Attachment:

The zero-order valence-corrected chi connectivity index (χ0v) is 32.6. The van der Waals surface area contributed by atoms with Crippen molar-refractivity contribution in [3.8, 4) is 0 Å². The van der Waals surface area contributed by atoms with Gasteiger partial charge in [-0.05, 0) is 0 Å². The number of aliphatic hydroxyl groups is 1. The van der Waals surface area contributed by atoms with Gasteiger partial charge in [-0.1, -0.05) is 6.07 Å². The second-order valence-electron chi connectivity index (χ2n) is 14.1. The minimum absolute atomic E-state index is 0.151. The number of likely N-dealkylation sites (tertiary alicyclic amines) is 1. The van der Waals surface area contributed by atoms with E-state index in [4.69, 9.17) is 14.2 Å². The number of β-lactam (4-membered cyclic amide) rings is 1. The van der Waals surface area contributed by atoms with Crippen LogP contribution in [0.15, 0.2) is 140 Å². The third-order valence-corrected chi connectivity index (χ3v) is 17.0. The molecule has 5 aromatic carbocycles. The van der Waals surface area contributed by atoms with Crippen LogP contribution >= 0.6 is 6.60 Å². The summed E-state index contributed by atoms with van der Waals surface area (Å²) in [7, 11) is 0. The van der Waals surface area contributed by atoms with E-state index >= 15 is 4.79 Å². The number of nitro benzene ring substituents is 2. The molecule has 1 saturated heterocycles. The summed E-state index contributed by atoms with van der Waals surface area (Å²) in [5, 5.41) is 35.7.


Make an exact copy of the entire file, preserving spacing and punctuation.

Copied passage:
The zero-order valence-corrected chi connectivity index (χ0v) is 32.6. The van der Waals surface area contributed by atoms with Crippen molar-refractivity contribution in [3.8, 4) is 0 Å². The van der Waals surface area contributed by atoms with Gasteiger partial charge in [-0.05, 0) is 0 Å². The number of aliphatic hydroxyl groups is 1. The van der Waals surface area contributed by atoms with Gasteiger partial charge in [-0.1, -0.05) is 6.07 Å². The second-order valence-electron chi connectivity index (χ2n) is 14.1. The minimum absolute atomic E-state index is 0.151. The number of likely N-dealkylation sites (tertiary alicyclic amines) is 1. The van der Waals surface area contributed by atoms with E-state index in [4.69, 9.17) is 14.2 Å². The number of β-lactam (4-membered cyclic amide) rings is 1. The van der Waals surface area contributed by atoms with Crippen LogP contribution in [0.15, 0.2) is 140 Å². The third-order valence-corrected chi connectivity index (χ3v) is 17.0. The molecule has 5 aromatic carbocycles. The van der Waals surface area contributed by atoms with Crippen LogP contribution >= 0.6 is 6.60 Å². The summed E-state index contributed by atoms with van der Waals surface area (Å²) in [7, 11) is 0. The van der Waals surface area contributed by atoms with E-state index >= 15 is 4.79 Å². The number of nitro benzene ring substituents is 2. The molecule has 1 saturated heterocycles. The summed E-state index contributed by atoms with van der Waals surface area (Å²) in [5, 5.41) is 35.7.